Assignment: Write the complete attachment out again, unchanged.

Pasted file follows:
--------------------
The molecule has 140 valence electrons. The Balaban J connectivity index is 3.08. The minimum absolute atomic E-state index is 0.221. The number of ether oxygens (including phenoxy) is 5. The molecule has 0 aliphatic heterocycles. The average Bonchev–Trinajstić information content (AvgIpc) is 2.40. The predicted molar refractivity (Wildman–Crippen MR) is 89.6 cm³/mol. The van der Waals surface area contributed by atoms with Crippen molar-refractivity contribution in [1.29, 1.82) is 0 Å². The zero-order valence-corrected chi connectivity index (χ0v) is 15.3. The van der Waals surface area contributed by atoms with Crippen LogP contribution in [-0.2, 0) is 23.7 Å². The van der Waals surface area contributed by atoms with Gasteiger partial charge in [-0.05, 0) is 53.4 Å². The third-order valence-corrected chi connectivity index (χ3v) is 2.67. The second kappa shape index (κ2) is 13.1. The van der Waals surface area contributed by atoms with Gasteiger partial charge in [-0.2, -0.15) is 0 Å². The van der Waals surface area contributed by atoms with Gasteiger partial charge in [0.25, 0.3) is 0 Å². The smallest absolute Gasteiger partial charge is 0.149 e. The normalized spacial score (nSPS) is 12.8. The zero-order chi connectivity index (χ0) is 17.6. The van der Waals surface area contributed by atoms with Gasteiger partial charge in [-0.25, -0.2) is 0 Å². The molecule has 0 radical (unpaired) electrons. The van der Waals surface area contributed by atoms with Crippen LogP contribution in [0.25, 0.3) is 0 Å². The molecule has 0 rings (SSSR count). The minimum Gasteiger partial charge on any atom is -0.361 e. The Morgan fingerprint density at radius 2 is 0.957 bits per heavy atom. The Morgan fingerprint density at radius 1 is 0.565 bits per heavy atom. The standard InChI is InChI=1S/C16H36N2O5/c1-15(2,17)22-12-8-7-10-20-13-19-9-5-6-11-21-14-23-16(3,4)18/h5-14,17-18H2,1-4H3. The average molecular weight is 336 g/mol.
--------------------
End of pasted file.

The molecule has 140 valence electrons. The Balaban J connectivity index is 3.08. The minimum absolute atomic E-state index is 0.221. The number of ether oxygens (including phenoxy) is 5. The molecule has 0 aliphatic heterocycles. The average Bonchev–Trinajstić information content (AvgIpc) is 2.40. The predicted molar refractivity (Wildman–Crippen MR) is 89.6 cm³/mol. The van der Waals surface area contributed by atoms with Crippen molar-refractivity contribution in [1.29, 1.82) is 0 Å². The zero-order valence-corrected chi connectivity index (χ0v) is 15.3. The van der Waals surface area contributed by atoms with Crippen LogP contribution in [-0.2, 0) is 23.7 Å². The van der Waals surface area contributed by atoms with Gasteiger partial charge in [-0.05, 0) is 53.4 Å². The third-order valence-corrected chi connectivity index (χ3v) is 2.67. The second kappa shape index (κ2) is 13.1. The van der Waals surface area contributed by atoms with Gasteiger partial charge in [-0.2, -0.15) is 0 Å². The van der Waals surface area contributed by atoms with Gasteiger partial charge in [0.25, 0.3) is 0 Å². The smallest absolute Gasteiger partial charge is 0.149 e. The normalized spacial score (nSPS) is 12.8. The zero-order chi connectivity index (χ0) is 17.6. The van der Waals surface area contributed by atoms with Gasteiger partial charge in [-0.25, -0.2) is 0 Å². The molecule has 0 radical (unpaired) electrons. The van der Waals surface area contributed by atoms with Crippen LogP contribution in [0.25, 0.3) is 0 Å². The molecule has 0 rings (SSSR count). The minimum Gasteiger partial charge on any atom is -0.361 e. The Morgan fingerprint density at radius 2 is 0.957 bits per heavy atom. The Morgan fingerprint density at radius 1 is 0.565 bits per heavy atom. The standard InChI is InChI=1S/C16H36N2O5/c1-15(2,17)22-12-8-7-10-20-13-19-9-5-6-11-21-14-23-16(3,4)18/h5-14,17-18H2,1-4H3. The average molecular weight is 336 g/mol.